Your apprentice will develop into the role of an AWS IT Software Solutions Technician. Tying in learning to your technologies, they will develop a greater understanding of AWS’s Cloud Services to ensure your organisation operates efficiently using Amazon’s SaaS (Software-as-a-Service) and PaaS (Platform-as-a-Service) offerings.
Apprentices will be taught to apply a professional methodology or framework to gather and analyse requirements; to design, develop, test, and implement IT solutions and to provide ongoing support both directly to end users and for the underlying IT services.
Apprentices graduate their apprenticeship programme with the suitable skills, qualifications, experience and knowledge to work within motivated and multi-disciplinary teams. The specific tasks undertaken vary depending on what needs to be achieved by the team at any particular time. Some tasks may be very technical, others may be more analytical, business or user focused.
Successful IT Solutions Technician (Software) apprentices go on into roles such as IT Solutions Technician, Technical Analyst, Junior Support Analyst, IT Support Analyst, Systems Analyst, IT Technical Support, IT Systems Support Technician, Junior DevOps Professional, IT Service Desk or Technical Service Support (at 2nd, 3rd or 4th line support)
Upon completion of their IT Software Solutions Technician apprenticeship, individuals will be able to:
Upon completion of their IT Software Solutions Technician apprenticeship, individuals focusing on the technical side will be able to understand:
This is a level 3 apprenticeship
The duration of this Firebrand apprenticeship is 13 months. We recommend that apprentices are employed for a minimum of 16 months to ensure that their employment covers the End Point Assessment.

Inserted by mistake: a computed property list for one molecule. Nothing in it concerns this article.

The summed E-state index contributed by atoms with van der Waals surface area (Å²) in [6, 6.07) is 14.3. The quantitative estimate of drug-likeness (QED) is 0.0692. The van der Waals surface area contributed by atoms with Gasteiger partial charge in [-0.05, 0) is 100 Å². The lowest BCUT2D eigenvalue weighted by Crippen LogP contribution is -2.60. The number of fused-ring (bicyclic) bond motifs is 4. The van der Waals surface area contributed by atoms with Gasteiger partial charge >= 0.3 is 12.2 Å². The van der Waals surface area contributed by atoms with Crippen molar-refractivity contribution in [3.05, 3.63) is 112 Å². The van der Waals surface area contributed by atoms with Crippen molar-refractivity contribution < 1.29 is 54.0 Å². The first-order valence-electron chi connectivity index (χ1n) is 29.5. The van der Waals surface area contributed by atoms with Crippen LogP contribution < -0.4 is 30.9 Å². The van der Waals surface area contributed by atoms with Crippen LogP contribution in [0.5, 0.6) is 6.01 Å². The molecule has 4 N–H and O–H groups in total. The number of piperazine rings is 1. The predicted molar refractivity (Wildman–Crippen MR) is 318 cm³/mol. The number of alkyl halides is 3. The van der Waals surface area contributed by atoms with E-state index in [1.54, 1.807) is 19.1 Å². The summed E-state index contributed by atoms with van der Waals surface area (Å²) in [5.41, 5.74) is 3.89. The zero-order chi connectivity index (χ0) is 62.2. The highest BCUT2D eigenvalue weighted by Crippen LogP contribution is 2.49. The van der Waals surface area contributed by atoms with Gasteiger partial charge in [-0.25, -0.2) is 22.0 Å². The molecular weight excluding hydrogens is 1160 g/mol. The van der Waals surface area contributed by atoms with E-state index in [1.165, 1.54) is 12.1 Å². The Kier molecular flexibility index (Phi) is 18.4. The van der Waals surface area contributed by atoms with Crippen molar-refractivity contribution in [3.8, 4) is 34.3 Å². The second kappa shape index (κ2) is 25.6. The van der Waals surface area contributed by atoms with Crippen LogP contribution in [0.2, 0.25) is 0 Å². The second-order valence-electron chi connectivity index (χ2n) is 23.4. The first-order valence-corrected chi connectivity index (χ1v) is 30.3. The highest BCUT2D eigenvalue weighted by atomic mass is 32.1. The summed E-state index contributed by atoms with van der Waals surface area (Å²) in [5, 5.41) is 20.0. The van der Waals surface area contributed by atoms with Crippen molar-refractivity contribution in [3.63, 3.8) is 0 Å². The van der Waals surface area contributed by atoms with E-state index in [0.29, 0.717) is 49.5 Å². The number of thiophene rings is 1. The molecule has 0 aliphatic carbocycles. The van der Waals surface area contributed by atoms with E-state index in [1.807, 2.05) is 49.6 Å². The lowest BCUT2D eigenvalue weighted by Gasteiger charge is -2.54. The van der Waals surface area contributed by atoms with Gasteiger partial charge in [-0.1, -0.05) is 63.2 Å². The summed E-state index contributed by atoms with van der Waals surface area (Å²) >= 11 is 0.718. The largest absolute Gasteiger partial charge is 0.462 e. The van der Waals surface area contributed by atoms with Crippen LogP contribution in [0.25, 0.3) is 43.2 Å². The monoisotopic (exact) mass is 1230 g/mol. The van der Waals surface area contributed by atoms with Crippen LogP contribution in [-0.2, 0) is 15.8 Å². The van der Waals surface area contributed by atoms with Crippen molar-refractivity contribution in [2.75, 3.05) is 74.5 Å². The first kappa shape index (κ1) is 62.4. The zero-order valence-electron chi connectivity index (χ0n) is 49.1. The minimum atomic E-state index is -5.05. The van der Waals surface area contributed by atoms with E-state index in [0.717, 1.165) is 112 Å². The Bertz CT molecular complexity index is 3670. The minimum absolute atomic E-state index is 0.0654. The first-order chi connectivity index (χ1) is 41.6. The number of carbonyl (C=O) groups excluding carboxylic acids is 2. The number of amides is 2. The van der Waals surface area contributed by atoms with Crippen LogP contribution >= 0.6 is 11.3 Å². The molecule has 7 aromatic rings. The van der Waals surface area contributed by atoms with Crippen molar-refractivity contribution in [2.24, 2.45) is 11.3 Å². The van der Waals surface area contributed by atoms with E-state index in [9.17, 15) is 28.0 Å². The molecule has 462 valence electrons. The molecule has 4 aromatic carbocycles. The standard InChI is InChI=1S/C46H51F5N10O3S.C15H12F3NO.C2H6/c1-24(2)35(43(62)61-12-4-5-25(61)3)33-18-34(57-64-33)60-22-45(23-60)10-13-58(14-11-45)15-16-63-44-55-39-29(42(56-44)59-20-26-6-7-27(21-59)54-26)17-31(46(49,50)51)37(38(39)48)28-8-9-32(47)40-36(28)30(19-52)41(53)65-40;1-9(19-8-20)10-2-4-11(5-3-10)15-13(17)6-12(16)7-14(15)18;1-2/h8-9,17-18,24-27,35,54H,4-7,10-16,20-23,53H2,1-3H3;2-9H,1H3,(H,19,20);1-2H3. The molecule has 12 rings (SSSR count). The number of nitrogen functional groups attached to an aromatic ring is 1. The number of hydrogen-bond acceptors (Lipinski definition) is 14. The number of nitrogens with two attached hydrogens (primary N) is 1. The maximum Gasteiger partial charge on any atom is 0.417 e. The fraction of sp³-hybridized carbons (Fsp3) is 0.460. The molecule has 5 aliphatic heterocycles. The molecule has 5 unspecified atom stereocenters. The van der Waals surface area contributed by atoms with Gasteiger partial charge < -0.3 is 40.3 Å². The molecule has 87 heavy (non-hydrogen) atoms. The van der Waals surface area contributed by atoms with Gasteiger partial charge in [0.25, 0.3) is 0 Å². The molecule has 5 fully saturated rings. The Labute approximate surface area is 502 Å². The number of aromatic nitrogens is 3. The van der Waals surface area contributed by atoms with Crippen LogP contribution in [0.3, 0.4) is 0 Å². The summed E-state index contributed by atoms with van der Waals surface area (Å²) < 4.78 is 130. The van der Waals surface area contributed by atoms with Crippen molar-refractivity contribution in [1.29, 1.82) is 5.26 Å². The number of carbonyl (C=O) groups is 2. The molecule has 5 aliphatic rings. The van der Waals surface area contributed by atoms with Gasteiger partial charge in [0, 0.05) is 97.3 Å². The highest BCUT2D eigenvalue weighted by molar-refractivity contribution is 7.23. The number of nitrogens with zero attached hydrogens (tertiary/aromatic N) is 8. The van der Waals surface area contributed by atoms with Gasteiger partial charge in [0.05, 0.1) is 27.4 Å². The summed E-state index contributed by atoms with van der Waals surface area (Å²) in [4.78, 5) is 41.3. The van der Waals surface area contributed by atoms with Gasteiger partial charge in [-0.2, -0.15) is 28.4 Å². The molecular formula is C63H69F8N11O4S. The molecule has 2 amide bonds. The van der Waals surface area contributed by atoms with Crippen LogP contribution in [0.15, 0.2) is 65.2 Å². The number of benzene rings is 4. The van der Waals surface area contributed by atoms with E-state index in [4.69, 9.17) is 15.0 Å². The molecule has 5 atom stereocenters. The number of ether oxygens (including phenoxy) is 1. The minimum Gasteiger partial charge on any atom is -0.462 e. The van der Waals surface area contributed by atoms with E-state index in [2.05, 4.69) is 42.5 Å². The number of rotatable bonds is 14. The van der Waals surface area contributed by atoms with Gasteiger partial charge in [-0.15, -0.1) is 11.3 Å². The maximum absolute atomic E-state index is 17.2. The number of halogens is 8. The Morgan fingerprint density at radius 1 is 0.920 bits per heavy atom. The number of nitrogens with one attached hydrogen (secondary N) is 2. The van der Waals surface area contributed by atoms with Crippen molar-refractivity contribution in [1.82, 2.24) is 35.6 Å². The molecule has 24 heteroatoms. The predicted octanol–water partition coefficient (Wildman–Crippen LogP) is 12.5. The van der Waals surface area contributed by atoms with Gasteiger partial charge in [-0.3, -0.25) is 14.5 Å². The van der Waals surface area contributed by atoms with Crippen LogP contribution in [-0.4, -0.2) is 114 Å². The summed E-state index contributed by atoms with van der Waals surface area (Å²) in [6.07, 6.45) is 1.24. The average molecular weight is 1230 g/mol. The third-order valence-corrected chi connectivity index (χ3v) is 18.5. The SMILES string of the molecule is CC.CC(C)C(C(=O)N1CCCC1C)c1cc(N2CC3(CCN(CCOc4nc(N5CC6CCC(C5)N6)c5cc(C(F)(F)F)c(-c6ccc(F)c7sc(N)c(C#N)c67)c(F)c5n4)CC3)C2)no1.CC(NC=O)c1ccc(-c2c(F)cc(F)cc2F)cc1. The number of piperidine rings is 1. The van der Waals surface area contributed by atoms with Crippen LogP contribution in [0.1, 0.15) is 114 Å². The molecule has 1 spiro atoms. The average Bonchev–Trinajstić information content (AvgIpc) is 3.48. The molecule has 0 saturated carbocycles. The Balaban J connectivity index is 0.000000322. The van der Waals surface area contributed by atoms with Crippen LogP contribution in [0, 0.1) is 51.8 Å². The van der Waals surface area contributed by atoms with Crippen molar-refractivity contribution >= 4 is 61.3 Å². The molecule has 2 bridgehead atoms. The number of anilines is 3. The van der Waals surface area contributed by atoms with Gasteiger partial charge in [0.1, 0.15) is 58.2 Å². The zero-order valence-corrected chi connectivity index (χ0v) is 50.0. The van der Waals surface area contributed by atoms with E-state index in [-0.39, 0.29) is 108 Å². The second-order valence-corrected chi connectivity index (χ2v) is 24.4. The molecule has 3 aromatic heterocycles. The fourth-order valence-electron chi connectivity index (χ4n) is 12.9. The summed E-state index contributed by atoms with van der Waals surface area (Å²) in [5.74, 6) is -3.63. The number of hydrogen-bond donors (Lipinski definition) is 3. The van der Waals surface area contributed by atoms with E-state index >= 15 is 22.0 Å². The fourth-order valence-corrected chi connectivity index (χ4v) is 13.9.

Firebrand’s apprenticeship programme covers all mandatory knowledge and skills outlined in the apprenticeship standard. Every Firebrand apprentice attends a suite of market-leading training programmes, to cover knowledge required from the apprenticeship standard. This training is then fleshed out through a package of selected online learning, which also allows apprentices to explore any topics of particular interest/importance to them in greater depth.
Apprentices receive a range of market-leading training as part of their qualification – typically between three and five courses per apprenticeship - giving them fundamental skills at speed.
Firebrand uses a combination of award-winning vendor course delivery combined with additional custom content. This apprenticeship-specific delivery ensures apprentices learn the additional syllabus outlined in the standard in addition to industry-recognised curriculum.
The information below outlines the training curriculum delivered for each Knowledge Module through Firebrand's residential classroom-based training and online learning modules.